Cardiac disease is the major cause of death in patients with iron overload. The liver and heart have different rates and mechanisms of iron uptake and elimination. As a result, measurements of ferritin and liver iron do not completely predict cardiac risk; high values are associated with future cardiac iron accumulation, but low values may not necessarily be reassuring. Recently, doctors and scientists using cardiac MRI T2* have developed a means to recognize preclinical cardiac iron accumulation. Although currently available only at a limited number of thalassemia centers, cardiac T2* measurements have transformed chelation and cardiac management in thalassemia.
Improved diagnosis of cardiac iron has led to improved chelation strategies. Deferoxamine does remove cardiac iron but is significantly more effective when given six to seven days a week or continuously.
The oral chelator deferiprone, in combination with deferoxamine, has demonstrated excellent cardiac iron removal, as well as improvements in left ventricular function. It requires weekly ANC assessment to monitor for neutropenia and agranulocytosis.
There is less cardiac data for the oral chelator deferasirox, but available studies are promising and indicate that deferasirox does lower cardiac iron. Several clinical trials are ongoing. It is significant that patients now have many more options for therapy to control cardiac iron.
Prior to initiation of transfusions, a baseline evaluation should be made. This should include an echocardiogram, to evaluate pulmonary artery pressures, systolic function, and diastolic function, and a baseline electrocardiogram to monitor for ventricular hypertrophy and rhythm abnormalities.
Monthly evaluations should include a cardiac history (palpitations, irregular heart rate, chest pain, dyspnea, exercise intolerance, nocturnal cough, orthopnea, dependent edema, or unexplained fevers) and exam (systemic or pulmonary venous congestion, gallop, and edema). Any positive history of cardiac dysfunction requires evaluation by a cardiologist. Serum ferritin should also be checked monthly.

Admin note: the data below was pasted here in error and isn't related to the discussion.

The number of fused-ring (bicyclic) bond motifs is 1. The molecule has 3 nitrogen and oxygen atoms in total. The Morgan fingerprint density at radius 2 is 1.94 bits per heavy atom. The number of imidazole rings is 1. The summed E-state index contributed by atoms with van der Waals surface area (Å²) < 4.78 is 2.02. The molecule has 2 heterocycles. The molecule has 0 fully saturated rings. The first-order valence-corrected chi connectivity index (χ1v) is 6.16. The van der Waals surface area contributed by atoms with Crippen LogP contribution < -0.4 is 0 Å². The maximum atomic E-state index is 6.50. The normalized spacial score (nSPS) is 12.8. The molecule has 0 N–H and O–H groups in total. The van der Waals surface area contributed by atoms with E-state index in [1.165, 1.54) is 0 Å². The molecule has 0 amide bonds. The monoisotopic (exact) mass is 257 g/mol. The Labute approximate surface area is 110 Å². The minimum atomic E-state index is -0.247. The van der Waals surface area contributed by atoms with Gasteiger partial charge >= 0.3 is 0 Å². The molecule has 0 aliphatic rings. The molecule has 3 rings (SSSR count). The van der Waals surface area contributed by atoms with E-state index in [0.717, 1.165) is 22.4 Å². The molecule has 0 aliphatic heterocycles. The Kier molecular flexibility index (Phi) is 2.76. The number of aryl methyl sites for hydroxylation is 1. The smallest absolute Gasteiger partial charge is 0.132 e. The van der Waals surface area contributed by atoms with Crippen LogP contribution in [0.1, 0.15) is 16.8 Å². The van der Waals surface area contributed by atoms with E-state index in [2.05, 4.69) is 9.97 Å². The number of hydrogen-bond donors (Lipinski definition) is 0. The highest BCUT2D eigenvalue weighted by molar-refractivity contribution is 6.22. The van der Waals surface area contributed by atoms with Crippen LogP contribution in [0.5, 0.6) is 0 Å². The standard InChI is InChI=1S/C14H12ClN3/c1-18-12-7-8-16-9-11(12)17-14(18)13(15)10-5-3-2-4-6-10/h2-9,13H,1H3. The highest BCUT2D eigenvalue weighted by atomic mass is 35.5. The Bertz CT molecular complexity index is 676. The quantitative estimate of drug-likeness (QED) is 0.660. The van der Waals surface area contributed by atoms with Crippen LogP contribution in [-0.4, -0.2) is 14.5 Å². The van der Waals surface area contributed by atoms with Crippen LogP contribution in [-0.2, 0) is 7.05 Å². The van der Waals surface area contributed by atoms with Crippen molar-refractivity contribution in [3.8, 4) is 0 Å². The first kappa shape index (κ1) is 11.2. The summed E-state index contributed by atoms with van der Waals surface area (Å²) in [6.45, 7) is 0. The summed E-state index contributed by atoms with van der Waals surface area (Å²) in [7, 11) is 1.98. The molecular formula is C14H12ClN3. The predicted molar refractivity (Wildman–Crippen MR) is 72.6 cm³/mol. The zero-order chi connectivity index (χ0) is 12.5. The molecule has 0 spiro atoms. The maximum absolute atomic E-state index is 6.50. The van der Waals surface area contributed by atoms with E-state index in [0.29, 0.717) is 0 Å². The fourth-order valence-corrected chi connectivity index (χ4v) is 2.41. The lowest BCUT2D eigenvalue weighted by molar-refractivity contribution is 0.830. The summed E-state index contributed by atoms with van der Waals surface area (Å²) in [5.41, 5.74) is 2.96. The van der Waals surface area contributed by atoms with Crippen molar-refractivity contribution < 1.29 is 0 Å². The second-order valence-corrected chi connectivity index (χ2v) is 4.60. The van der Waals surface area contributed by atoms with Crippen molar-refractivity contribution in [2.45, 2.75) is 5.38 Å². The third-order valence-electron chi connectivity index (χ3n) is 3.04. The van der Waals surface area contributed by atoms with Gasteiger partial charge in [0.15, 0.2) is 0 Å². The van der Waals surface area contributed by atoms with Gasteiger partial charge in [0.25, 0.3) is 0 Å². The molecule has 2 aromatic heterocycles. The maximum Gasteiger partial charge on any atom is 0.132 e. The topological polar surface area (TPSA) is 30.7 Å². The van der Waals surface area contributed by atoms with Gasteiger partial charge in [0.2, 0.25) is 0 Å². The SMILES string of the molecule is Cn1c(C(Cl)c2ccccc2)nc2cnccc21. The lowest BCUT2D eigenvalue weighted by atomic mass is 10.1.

For patients over eight years of age, an annual evaluation should include an echocardiogram assessment of systolic and diastolic function, as well as pulmonary artery pressure (PI and TR jet velocity). Patients also should have an electrocardiogram—cardiac iron is associated with nonspecific ST-T wave changes, T-wave inversions, left ventricular hypertrophy, bradycardia, and PR prolongation. Readings from a Holter monitor need only be obtained if there is clinical suspicion of arrhythmias. Patients should have their cardiac T2* and left ventricular ejection fraction evaluated with a cardiac MRI, if available.
The following parameters should be included in an echocardiographic evaluation.
Heart failure is defined as a low ejection fraction with evidence of cardiomyopathy. All patients with heart failure should be assumed to have high levels of cardiac iron, regardless of their liver iron or ferritin, until proven otherwise by cardiac T2* assessment. A cardiac MRI should be performed, if possible, to evaluate the relative cardiac and liver iron loading. All patients with heart failure should be placed on continuous deferoxamine therapy (24 hours per day, 7 days per week) at 50 to 100 mg/kg over 24 hours, administered either intravenously or subcutaneously, depending on the patient’s access and tolerance. Patients with low ferritin and/or low liver iron should still be managed with continuous deferoxamine to deplete intracardiac free iron, but the daily dose will have to be lowered to avoid over-chelation.
Combination therapy with deferiprone and continuous deferoxamine is recommended for patients in heart failure. There is less experience with combination therapy with deferasirox, but this is an alternative option. The introduction of any dual agent should occur after the initiation of continuous deferoxamine.